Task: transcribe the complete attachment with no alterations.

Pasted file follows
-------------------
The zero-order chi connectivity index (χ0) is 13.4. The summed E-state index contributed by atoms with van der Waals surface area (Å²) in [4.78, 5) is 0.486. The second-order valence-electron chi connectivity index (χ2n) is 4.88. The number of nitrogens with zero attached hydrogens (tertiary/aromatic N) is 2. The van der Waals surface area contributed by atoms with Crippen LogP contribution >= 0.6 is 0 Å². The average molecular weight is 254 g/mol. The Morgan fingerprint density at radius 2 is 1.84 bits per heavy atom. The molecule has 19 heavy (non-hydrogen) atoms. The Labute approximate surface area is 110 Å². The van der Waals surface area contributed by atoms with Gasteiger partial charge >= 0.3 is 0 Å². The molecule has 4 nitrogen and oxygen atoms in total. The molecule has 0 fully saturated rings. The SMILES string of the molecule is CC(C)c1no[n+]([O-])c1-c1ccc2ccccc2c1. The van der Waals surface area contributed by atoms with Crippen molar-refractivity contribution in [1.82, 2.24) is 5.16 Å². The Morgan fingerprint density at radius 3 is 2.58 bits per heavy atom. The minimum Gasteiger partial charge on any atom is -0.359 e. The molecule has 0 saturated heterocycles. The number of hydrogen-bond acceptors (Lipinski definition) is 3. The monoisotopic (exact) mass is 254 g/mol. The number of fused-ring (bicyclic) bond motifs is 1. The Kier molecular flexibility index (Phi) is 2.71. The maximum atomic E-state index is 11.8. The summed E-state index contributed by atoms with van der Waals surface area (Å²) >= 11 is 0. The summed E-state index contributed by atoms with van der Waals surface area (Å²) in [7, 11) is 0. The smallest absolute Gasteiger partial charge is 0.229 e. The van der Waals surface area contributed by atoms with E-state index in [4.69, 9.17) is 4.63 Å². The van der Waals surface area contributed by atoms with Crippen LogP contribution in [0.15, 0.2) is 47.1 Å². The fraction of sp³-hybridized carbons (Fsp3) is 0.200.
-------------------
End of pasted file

The zero-order chi connectivity index (χ0) is 13.4. The summed E-state index contributed by atoms with van der Waals surface area (Å²) in [4.78, 5) is 0.486. The second-order valence-electron chi connectivity index (χ2n) is 4.88. The number of nitrogens with zero attached hydrogens (tertiary/aromatic N) is 2. The van der Waals surface area contributed by atoms with Crippen LogP contribution >= 0.6 is 0 Å². The average molecular weight is 254 g/mol. The Morgan fingerprint density at radius 2 is 1.84 bits per heavy atom. The molecule has 19 heavy (non-hydrogen) atoms. The Labute approximate surface area is 110 Å². The van der Waals surface area contributed by atoms with Gasteiger partial charge >= 0.3 is 0 Å². The molecule has 4 nitrogen and oxygen atoms in total. The molecule has 0 fully saturated rings. The SMILES string of the molecule is CC(C)c1no[n+]([O-])c1-c1ccc2ccccc2c1. The van der Waals surface area contributed by atoms with Crippen molar-refractivity contribution in [1.82, 2.24) is 5.16 Å². The Morgan fingerprint density at radius 3 is 2.58 bits per heavy atom. The minimum Gasteiger partial charge on any atom is -0.359 e. The molecule has 0 saturated heterocycles. The number of hydrogen-bond acceptors (Lipinski definition) is 3. The monoisotopic (exact) mass is 254 g/mol. The number of fused-ring (bicyclic) bond motifs is 1. The Kier molecular flexibility index (Phi) is 2.71. The maximum atomic E-state index is 11.8. The summed E-state index contributed by atoms with van der Waals surface area (Å²) >= 11 is 0. The summed E-state index contributed by atoms with van der Waals surface area (Å²) in [7, 11) is 0. The smallest absolute Gasteiger partial charge is 0.229 e. The van der Waals surface area contributed by atoms with E-state index in [4.69, 9.17) is 4.63 Å². The van der Waals surface area contributed by atoms with Crippen LogP contribution in [0.15, 0.2) is 47.1 Å². The fraction of sp³-hybridized carbons (Fsp3) is 0.200.